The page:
SXSW Film Review: Hunting Daze: Midnighter is an unpleasant nightmare of toxic masculinity – SXSW – Austin Chronicle

If you’ve ever wondered how a filmmaker would visualize toxic masculinity – not in script or performance, but in the visual language of a film – then wonder no more. Hunting Daze is a merciless foray into the true ugliness of men behaving badly.
When sex worker Nina (Nahéma Ricci) is left stranded in the Canadian countryside after a bachelor party, she has no choice but to turn to her former clients for support. After a group vote, they decide to let her stay with them for the weekend – but only if she agrees to live, drink, and hunt as one of the “wolves.” To her surprise, Nina finds herself enjoying being one of the boys; but when a new arrival and a careless mixture of narcotics and firearms turns the weekend upside down, Nina must decide how far she’ll go back to be a member of the pack.
Despite being programmed in the Midnighter category at SXSW, Hunting Daze does not fit cleanly into any one genre. The film does dabble in horror, but the tone is harder to pin down, often moving from one dreamlike sequence to another as Nina grows closer to her newfound friends. What is certain about Hunting Daze is that it is a deeply unpleasant film and one that develops its own unique visual shorthand for the corrosive energy of men. From the bloody carcasses of animals to a lodge overflowing with empty beers and half-eaten food, the movie twists its mundane setting into something ugly to behold.
Director Annick Blanc and cinematographer Vincent Gonneville shoot much of the movie in extreme closeup. Entire sequences play out via the leering faces of drunken men; even a hardened horrorhound like myself – no stranger to the ugliness of the human body onscreen – teetered on the edge of overstimulation throughout. From a filmmaker’s perspective, it’s an aggressive choice, one that visually conveys how Nina could be both repulsed and intoxicated by the men who take her under their wing. But it somehow causes Hunting Daze to feel more profane than movies otherwise more explicit in their violence.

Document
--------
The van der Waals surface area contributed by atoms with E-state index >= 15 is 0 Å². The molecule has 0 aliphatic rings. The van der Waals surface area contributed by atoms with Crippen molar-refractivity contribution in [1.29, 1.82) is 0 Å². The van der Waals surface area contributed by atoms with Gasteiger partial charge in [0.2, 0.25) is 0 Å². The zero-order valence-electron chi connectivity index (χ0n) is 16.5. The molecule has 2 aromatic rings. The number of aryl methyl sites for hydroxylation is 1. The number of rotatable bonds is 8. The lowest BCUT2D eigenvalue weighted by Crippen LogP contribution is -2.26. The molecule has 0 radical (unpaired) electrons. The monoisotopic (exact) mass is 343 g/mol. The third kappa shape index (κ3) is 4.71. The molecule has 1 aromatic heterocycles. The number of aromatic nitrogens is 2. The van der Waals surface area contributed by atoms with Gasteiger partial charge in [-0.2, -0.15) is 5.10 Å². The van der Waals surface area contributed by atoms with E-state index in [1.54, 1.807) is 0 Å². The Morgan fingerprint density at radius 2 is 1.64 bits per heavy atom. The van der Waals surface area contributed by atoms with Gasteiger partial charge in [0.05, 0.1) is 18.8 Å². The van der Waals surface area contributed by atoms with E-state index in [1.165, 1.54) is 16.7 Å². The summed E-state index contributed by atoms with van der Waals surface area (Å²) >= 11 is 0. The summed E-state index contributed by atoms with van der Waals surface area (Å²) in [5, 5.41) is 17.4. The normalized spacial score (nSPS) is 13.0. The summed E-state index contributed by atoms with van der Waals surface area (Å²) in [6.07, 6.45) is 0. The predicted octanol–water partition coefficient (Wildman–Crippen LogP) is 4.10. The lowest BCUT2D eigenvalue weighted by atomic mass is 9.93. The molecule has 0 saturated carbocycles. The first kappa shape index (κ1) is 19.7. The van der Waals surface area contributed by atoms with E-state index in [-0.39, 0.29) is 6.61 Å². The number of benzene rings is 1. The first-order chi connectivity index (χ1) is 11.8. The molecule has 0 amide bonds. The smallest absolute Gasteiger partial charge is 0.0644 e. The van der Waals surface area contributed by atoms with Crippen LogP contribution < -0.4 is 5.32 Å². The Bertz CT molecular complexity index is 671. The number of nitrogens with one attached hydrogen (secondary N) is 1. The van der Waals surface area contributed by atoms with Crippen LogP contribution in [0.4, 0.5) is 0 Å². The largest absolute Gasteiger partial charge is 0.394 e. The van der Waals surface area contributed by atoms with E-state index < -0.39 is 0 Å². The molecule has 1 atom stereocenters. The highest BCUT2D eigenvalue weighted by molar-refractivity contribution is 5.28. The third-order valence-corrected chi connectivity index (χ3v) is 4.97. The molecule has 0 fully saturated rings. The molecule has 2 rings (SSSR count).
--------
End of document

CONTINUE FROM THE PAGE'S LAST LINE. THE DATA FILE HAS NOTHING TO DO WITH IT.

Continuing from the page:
There were long periods of screen time where I was convinced that I hated Hunting Daze. There were also moments of beauty – both violent and otherwise – that illustrated the firm grasp Blac has on her subject matter. I may never make a full-throated recommendation for what Blanc has concocted, but I confess I also want nothing more than to seek out five-star reviews of the film. Just don’t ask me to experience this on a 50-foot screen ever again.

Hunting Daze

Midnighter, World Premiere

Monday, March 11, 7pm, Alamo South Lamar
Thursday, March 14, 9pm & 9:30pm, Violet Crown
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SXSW Film 2024, Hunting Daze, Annick Blanc
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